Five days before the game against the Pacers that ended his season, Kyrie Irving stepped into the studio and reminded us he can thrive artistically with or without knees.
Allow me to do my best Anthony Fantano impression and review “Ridiculous” off the recently-released soundtrack for Uncle Drew. The track is by none other than singer/songwriter Kyrie Irving, featuring LunchMoney Lewis.
Irving enters the studio assertively, matching the glossy red walls with a silky red sweater and iPhone of his own. It wouldn’t be a hip-hop recording without an entrance over the phone by a friend of the artist, but Irving does his over Facetime to bring in a modern feel.
There’s nothing new about this experience for him in his seventh year producing smooth vocal harmonies. The performer has to blend with his atmosphere.
Almost a decade ago, when Irving debuted out of Cleveland, his raw talent flashed in his ability to portray his love to the ladies through a difficult cover, unsuitable sound equipment and poor supporting talent around him. Tristan Thompson is definitely Tito Jackson in this tandem. Irving carried this Valentine’s Day classic to burst on to the scene.
As he rested comfortably into his higher register he began knocking off hit after hit, finding his niche as a cover artist. If you’re unfamiliar with his award-winning catalogue, check out A Thousand Miles, which drew rave reviews from music critic Carmelo Anthony, his short-lived group effort with Iman Shumpert and Jordan McRae as well as If I Ain’t Got You.
“I kind of consider myself a singer a little bit,” he says, falling well short of the credit his discography bestows upon him.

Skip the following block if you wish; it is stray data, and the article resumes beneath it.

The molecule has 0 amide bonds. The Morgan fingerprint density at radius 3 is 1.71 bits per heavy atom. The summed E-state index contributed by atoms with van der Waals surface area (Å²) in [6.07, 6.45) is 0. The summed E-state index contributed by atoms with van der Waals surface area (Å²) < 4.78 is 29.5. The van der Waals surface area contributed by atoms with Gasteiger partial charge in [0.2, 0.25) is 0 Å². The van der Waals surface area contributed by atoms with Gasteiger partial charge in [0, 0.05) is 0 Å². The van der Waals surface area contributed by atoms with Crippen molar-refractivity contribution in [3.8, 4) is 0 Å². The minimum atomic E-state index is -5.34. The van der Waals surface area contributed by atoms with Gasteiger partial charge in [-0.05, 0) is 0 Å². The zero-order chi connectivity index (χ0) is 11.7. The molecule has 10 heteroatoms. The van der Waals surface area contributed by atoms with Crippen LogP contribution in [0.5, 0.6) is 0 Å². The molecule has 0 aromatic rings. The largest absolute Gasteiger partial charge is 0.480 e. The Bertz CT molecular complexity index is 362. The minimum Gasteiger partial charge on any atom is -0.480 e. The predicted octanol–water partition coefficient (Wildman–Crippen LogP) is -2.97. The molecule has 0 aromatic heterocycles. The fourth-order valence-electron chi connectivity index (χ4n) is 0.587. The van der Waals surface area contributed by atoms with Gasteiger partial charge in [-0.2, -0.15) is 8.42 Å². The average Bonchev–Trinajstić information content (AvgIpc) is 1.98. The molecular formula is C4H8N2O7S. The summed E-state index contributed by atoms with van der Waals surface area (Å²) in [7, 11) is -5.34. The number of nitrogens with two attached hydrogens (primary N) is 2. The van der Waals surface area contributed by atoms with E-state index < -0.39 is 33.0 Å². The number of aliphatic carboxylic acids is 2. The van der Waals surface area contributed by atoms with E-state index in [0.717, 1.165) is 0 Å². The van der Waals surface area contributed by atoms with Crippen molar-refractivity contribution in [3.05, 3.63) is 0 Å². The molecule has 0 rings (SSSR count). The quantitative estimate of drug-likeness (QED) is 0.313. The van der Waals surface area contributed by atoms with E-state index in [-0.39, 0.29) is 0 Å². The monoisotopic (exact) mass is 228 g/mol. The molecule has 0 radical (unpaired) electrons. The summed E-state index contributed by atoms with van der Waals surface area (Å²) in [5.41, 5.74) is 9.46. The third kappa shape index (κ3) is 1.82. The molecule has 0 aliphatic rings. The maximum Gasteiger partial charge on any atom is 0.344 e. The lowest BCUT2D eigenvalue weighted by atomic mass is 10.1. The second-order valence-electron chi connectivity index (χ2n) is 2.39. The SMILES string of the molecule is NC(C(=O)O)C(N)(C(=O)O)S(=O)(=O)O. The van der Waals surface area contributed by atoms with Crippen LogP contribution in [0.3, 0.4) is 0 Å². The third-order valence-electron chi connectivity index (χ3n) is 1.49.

There’s no mistaking the talent in 2018 as Irving finds himself on the same album as industry giants Gucci Mane and 2 Chainz for a major movie.
“Ridiculous” bares it all from a songwriting perspective.
Twenty-one of his bars throughout the song refer to the title “ridiculous” and there’s no better musical strategy than sticking to the theme.
Repeating that idea throughout the three minutes, Irving stretches out the refrain “it’s about to get ridiculous” pulling each word to their full potential. Meanwhile he paints a vivid picture, a 1995 party with all his ladies getting lit with his guys.
He was 3 years old in ‘95, but exaggeration is part of great music. Ice Cube definitely stubbed his toe or something throughout the course of his “Good Day.”
Little did you know, Irving also starred in that video.
He hits the similes “for real like candy rain,” projects a future payday “throw your hands up if you just got paid,” (by Boston, right!?) and doesn’t shake off the haters but turns to empower them “don’t be mad cause you can do it, too.”
I’ll dock Irving for artistic liberties and for fanning the flames of contract uncertainty but it’s hard to not fall for the snapping fingers, the piano harmony that bridges into the chorus and the subtle clucking that reminds me of Drop it Like It’s Hot.
I’ll give it a 7/10. I’m a tough grader.